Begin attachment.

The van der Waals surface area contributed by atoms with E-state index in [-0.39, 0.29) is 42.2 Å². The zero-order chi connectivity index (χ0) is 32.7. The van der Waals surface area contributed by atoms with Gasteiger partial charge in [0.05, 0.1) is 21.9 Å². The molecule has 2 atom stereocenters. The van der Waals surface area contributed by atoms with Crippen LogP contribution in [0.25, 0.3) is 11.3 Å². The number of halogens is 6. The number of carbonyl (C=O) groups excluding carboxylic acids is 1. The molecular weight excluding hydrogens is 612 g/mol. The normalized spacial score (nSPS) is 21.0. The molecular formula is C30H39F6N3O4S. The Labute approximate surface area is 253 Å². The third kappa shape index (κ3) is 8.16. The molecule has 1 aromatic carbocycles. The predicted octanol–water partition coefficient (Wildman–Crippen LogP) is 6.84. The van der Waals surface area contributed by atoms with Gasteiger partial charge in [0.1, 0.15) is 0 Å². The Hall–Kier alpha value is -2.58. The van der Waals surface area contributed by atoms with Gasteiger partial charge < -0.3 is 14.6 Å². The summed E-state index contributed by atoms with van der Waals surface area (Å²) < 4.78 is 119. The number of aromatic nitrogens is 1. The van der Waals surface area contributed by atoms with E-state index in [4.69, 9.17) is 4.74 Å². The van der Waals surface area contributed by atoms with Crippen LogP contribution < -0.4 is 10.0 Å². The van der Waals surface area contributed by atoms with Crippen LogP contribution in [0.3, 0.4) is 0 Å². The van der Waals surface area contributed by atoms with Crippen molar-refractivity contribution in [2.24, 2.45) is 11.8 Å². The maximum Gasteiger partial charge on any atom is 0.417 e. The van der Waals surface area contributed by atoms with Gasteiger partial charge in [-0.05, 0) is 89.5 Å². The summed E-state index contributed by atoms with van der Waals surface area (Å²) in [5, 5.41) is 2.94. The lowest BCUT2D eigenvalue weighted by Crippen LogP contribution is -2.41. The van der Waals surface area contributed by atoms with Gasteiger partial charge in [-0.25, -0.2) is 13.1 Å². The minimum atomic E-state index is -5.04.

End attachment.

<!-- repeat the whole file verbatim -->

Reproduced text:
The van der Waals surface area contributed by atoms with E-state index in [-0.39, 0.29) is 42.2 Å². The zero-order chi connectivity index (χ0) is 32.7. The van der Waals surface area contributed by atoms with Gasteiger partial charge in [0.05, 0.1) is 21.9 Å². The molecule has 2 atom stereocenters. The van der Waals surface area contributed by atoms with Crippen LogP contribution in [0.25, 0.3) is 11.3 Å². The number of halogens is 6. The number of carbonyl (C=O) groups excluding carboxylic acids is 1. The molecular weight excluding hydrogens is 612 g/mol. The normalized spacial score (nSPS) is 21.0. The molecular formula is C30H39F6N3O4S. The Labute approximate surface area is 253 Å². The third kappa shape index (κ3) is 8.16. The molecule has 1 aromatic carbocycles. The predicted octanol–water partition coefficient (Wildman–Crippen LogP) is 6.84. The van der Waals surface area contributed by atoms with Gasteiger partial charge in [0.1, 0.15) is 0 Å². The Hall–Kier alpha value is -2.58. The van der Waals surface area contributed by atoms with Gasteiger partial charge < -0.3 is 14.6 Å². The summed E-state index contributed by atoms with van der Waals surface area (Å²) < 4.78 is 119. The number of aromatic nitrogens is 1. The van der Waals surface area contributed by atoms with E-state index in [4.69, 9.17) is 4.74 Å². The van der Waals surface area contributed by atoms with Crippen LogP contribution < -0.4 is 10.0 Å². The van der Waals surface area contributed by atoms with Crippen LogP contribution in [0.3, 0.4) is 0 Å². The van der Waals surface area contributed by atoms with Crippen molar-refractivity contribution in [2.24, 2.45) is 11.8 Å². The maximum Gasteiger partial charge on any atom is 0.417 e. The van der Waals surface area contributed by atoms with Gasteiger partial charge in [-0.05, 0) is 89.5 Å². The summed E-state index contributed by atoms with van der Waals surface area (Å²) in [5, 5.41) is 2.94. The lowest BCUT2D eigenvalue weighted by Crippen LogP contribution is -2.41. The van der Waals surface area contributed by atoms with Gasteiger partial charge in [-0.25, -0.2) is 13.1 Å². The minimum atomic E-state index is -5.04.